Other considerations also favor the large and strong. Product liability insurance is expensive and increasingly a necessity in part markets. Top customer service also can be costly. It is usually conducted most economically when spread over a large scale of operations.
Depending on definitions, there may be 200-1,000 companies in the commercial supply chain business now. Musselwhite predicts there will soon be five or six “very strong players” and the main question is how many of the smaller ones will survive. Scale is essential for “discriminators” like breadth of service and geographic reach, so “integration is proceeding rapidly,” Musselwhite says. Of the Kellstrom-AirLiance combination he firmly believes, “one plus one equals three.”
That seems to be the view of most experts in this tricky parts distribution business. “Yes, we will see more consolidation, in both new and surplus parts,” predicts Michele Dickstein, president of the Aviation Suppliers Association. Dickstein has been seeing consolidation in new-part markets for a couple of years and says it started to happen in used-part markets about a year ago as several engine manufacturers purchased companies in California and Texas.
Dickstein attributes the pickup in consolidation to two major factors. The first factor is that part vendors are trying to meet customer demands for broader offerings. Second, there is more capital and it can be obtained fairly easily. “Capital distrusted aerospace before. Now they are backing these guys with money.”
So Dickstein expects the current consolidation to continue. But she does not believe there is any minimum scale necessary to be a competitive part dealer. “Small companies can still carve out a profitable niche. But scale is an advantage, and sometimes large companies are more efficient.”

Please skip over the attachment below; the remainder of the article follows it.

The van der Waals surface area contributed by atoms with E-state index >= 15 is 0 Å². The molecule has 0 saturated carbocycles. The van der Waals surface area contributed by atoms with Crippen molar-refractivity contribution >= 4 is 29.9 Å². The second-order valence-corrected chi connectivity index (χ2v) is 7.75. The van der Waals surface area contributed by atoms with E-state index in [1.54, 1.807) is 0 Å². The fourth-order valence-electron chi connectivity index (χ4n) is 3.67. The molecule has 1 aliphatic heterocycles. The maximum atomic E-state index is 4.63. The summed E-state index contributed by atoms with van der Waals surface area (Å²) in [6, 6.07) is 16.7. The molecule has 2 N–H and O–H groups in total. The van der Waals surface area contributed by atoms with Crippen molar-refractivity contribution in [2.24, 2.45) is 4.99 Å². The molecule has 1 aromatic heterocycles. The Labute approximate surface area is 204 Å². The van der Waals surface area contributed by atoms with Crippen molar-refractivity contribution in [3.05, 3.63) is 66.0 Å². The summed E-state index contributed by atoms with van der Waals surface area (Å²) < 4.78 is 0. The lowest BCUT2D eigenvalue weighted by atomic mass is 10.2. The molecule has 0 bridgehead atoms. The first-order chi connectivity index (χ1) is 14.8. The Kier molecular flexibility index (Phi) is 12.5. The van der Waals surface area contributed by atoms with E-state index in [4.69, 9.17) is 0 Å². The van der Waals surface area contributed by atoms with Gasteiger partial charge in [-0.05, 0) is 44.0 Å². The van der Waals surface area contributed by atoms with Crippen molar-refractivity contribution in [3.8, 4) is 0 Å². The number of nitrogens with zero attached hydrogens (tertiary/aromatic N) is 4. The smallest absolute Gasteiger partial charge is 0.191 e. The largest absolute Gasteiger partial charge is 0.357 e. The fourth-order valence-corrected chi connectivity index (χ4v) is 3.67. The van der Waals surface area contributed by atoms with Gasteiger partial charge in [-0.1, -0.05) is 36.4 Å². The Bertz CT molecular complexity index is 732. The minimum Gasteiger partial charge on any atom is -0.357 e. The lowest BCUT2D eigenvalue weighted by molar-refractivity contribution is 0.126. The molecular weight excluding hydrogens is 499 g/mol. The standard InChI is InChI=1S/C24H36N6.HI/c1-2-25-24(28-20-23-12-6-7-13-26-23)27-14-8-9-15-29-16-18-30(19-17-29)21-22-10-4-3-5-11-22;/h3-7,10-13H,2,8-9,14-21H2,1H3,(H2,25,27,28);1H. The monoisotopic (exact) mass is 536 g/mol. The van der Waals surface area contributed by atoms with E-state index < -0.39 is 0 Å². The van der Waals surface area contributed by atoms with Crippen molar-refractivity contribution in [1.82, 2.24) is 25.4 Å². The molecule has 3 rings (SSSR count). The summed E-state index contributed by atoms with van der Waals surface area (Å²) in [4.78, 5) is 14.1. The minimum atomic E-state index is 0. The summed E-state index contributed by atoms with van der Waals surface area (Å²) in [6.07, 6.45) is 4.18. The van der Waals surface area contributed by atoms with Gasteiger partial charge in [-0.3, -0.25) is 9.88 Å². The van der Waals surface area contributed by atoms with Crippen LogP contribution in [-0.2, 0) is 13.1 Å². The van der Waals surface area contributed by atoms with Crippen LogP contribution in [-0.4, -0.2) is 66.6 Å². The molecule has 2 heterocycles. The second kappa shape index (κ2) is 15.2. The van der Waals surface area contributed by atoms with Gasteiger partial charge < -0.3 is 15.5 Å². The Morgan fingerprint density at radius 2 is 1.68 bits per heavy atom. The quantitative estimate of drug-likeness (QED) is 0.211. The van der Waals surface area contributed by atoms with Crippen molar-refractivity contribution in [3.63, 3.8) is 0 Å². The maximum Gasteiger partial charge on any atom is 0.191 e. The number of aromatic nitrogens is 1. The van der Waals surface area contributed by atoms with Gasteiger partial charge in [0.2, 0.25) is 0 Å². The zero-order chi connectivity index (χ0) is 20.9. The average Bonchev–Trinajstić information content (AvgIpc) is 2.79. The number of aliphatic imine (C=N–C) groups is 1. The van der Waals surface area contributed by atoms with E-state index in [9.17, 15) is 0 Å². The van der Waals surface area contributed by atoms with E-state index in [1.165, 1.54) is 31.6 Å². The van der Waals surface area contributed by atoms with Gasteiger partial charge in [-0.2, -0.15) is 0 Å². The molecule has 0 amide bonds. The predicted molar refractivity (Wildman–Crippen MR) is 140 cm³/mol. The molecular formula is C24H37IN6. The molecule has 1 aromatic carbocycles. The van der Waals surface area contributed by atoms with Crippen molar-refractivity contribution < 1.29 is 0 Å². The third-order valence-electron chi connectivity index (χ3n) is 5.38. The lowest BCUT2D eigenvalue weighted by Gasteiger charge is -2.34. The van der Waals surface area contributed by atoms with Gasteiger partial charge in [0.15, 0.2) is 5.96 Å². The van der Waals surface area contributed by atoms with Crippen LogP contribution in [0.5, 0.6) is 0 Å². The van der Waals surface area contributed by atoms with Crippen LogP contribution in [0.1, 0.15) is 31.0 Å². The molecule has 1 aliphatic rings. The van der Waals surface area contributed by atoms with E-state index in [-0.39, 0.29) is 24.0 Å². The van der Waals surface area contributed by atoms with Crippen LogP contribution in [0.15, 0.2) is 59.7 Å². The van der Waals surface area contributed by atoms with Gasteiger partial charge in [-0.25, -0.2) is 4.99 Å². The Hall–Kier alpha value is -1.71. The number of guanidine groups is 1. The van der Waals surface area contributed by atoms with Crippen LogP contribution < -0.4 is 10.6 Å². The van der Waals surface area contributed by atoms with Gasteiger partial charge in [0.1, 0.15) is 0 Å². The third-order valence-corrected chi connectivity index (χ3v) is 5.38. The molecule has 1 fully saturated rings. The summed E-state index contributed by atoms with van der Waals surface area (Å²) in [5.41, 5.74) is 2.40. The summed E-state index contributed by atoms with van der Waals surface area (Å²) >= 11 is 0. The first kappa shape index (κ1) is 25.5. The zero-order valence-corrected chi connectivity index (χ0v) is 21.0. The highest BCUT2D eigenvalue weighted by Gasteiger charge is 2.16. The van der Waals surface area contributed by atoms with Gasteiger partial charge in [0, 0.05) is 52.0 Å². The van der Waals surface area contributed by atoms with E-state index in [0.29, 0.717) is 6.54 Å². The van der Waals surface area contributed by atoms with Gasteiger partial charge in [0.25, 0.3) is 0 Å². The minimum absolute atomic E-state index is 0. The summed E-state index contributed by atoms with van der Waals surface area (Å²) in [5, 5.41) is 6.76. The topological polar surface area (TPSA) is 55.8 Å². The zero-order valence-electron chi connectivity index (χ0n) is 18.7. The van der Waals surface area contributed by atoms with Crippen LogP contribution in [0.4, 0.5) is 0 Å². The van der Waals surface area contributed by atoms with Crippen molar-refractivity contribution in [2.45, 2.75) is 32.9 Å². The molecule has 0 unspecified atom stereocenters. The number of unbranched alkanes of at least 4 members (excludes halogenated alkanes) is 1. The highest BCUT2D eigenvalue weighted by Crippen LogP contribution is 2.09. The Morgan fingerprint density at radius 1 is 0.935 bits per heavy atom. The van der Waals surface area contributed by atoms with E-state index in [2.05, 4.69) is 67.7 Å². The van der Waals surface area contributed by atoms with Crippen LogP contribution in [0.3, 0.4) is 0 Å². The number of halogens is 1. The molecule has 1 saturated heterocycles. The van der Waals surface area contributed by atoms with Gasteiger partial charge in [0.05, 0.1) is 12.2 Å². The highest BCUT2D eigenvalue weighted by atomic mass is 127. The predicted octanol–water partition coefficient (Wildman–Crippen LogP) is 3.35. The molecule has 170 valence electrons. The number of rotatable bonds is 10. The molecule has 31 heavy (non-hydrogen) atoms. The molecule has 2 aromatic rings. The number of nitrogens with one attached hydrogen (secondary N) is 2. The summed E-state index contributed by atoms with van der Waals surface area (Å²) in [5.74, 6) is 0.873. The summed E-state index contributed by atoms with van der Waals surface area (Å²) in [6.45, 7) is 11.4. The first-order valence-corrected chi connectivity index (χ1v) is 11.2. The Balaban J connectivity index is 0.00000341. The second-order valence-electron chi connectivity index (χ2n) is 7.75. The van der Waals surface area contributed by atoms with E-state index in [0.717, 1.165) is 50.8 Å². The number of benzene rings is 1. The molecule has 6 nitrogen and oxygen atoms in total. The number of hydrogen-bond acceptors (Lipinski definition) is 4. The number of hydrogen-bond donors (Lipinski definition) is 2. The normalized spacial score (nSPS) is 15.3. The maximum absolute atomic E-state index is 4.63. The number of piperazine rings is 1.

And companies are not just growing larger, they are offering more services. The Aviation Suppliers Association is seeing more part dealers offer repairs and repair management, especially for rotables. “That ties into cost-per-hour contracts, and these are becoming more prevalent,” Dickstein says.
While expecting more consolidation, Dickstein acknowledges that the other major recent merger, Diversified Aero Services' acquisition of Aero Inventory, was a surprise. “DASI was not a big player, and Aero Inventory had very major stocks. That was a surprise for everyone.”
Wayne Mihailov, DASI chief commercial officer and former Aero Inventory executive, was not surprised by the deal. And he is confident it makes perfect sense. “DASI with this acquisition changes the game,” Mihailov argues. “They were very good at consistently finding the right aircraft and right parts to buy. There were no ghost parts, what they listed they had. Now Aero Inventory takes DASI global, into the U.K. and Asia. Aero Inventory brings $400 million worth of inventory and an e-commerce platform second to none.”
Aero Inventory grew fast and flew high until the recession hit in 2007-09, leaving it with surplus parts and stingy capital markets to finance them. The result was bankruptcy and some major restructuring before the company was acquired by DASI. One of DASI's strengths is liquidating surpluses, and capital loosened up considerably. Furthermore, Mihailov says DASI has simply been smart at spotting the parts that will be in short supply and picking them up at the right price and time.